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Krys Boyd, Jaap Van Zweden And Alex Kerr Tackle Beethoven
by Anne Bothwell 30 Apr 2014

Jaap Van Zweden and Alex Kerr stop by to chat all things Beethoven with Krys Boyd on Think. Miss the show? Download it or listen to highlights from KERA’s newscast.

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The Dallas Symphony Orchestra will devote its next three weeks of concerts to Beethoven. Today on Think, DSO music director Jaap Van Zweden  and concertmaster Alex Kerr  talked to Krys Boyd about why the composer remains irresistible to classical music fans nearly 200 years after his death.

The festival kicks off Thursday and into this weekend with performances of Beethoven’s 9th.

You can download the podcast of the entire conversation from Think.

Or you can listen to highlights that Think Producer Stephen Becker shared on KERA’s evening newscast:


(Here’s Stephen’s piece, but it’s worth listening – and catching the music):

If Beethoven’s life story were dreamed up by some Hollywood screenwriter, no one would buy it. It’s too far-fetched.

“It’s hard to believe, still today, that you write music which will stay there for ages and ages, and is considered to be maybe the most beautiful music ever written, and he did not hear it himself,” says Van Zweden. “It’s an amazing thing.”

That’s right – Beethoven, certainly on the Mount Rushmore of classical composers, couldn’t enjoy his own work. Alex Kerr is the DSO’s concertmaster.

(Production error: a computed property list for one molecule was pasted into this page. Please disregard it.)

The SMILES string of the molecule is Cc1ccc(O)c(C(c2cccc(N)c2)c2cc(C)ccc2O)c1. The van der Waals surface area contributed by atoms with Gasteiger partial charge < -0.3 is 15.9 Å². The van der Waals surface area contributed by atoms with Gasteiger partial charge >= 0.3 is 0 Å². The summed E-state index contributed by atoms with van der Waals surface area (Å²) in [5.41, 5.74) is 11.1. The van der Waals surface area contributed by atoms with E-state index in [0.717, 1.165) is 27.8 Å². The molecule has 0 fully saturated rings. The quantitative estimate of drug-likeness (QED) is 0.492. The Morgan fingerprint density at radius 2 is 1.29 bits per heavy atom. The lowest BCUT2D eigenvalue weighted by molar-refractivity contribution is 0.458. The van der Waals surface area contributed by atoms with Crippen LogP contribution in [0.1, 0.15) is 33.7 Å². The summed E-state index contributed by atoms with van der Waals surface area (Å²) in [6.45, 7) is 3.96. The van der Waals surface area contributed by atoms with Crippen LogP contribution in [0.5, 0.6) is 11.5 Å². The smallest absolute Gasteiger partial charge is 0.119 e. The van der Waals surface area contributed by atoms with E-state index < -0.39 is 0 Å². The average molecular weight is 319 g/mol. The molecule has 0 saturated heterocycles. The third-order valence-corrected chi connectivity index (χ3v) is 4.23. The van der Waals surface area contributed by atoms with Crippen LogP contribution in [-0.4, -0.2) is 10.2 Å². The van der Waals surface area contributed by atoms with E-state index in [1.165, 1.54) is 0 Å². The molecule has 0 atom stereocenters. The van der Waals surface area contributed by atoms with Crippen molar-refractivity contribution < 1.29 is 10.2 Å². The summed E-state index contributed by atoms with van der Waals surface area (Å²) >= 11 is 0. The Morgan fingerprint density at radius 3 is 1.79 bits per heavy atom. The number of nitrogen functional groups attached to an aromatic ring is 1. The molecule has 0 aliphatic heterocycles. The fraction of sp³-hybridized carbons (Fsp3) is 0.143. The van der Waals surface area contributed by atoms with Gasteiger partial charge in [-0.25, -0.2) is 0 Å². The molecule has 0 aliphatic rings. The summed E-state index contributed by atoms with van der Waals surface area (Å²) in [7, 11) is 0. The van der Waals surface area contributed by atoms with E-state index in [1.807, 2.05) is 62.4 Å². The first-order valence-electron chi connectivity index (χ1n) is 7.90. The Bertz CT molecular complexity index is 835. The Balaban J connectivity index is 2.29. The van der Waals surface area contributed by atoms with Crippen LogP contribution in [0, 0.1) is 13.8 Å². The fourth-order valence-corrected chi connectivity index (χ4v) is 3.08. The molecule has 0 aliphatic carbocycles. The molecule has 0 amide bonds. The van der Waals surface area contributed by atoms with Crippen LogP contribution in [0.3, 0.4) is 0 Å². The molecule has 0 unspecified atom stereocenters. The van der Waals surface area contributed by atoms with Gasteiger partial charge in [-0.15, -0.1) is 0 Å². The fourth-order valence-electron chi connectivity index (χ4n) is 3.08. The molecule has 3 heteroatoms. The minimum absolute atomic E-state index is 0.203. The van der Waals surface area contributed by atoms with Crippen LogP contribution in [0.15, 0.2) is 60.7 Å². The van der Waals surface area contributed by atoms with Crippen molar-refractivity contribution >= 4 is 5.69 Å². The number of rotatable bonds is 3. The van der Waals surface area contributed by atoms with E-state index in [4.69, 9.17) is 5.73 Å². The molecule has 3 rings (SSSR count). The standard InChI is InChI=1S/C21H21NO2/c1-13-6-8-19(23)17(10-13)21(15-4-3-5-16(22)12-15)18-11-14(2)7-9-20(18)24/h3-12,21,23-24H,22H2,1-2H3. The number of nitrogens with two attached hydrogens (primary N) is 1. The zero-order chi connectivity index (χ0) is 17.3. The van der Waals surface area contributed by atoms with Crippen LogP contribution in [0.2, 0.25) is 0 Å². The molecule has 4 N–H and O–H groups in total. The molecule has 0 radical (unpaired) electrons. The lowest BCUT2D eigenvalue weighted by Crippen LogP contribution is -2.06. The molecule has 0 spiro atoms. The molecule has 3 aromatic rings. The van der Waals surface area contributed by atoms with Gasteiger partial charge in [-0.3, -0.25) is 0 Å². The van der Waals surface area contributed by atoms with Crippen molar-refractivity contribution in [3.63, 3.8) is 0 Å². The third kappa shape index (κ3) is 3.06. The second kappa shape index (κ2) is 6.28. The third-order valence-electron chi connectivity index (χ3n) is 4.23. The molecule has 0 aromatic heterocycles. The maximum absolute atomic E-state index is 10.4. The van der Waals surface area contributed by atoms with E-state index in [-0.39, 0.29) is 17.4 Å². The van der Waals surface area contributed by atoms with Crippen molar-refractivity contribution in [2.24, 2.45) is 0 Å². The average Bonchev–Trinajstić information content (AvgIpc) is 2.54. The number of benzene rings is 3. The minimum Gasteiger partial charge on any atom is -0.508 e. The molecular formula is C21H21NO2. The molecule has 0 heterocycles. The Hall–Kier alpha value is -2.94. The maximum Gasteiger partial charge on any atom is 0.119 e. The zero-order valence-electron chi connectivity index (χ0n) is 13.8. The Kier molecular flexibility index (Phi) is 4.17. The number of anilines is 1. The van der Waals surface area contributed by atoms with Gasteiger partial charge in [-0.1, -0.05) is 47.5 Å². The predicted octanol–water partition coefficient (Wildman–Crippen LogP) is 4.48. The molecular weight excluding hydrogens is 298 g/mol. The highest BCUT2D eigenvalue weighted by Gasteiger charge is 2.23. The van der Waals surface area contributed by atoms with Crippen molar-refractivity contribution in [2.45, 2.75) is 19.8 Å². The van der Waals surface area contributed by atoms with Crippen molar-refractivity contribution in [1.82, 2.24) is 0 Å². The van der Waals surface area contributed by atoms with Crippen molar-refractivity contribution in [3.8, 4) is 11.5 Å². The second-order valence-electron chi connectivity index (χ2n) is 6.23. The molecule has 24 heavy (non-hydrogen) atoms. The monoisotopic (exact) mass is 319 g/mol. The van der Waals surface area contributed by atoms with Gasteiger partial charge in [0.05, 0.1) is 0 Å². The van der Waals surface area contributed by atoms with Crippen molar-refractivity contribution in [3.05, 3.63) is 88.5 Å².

“He was starting to lose his hearing at the age of 30. And he lived and composed until he was 57.”

Hard to believe that the writer of maybe the four most recognizable notes in music history never heard them.

“How is that possible that this guy didn’t hear?” Kerr says. “I mean, in his head – he heard these things in his head. For me, it exalts him to a level that not many composers can rise to.”

Which makes you wonder – is some of that greatness actually a result of Beethoven’s later-life struggles?

“This guy has a very dark side,” says Van Zweden. “The drama in his music, you can feel actually – quite often.”

This weekend, the DSO kicks off its Beethoven Festival with his 9th Symphony. It premiered in Vienna in 1824 to five standing ovations. It’s thought that the crowd stood, at least in part, so that the composer could see their admiration.

 

 

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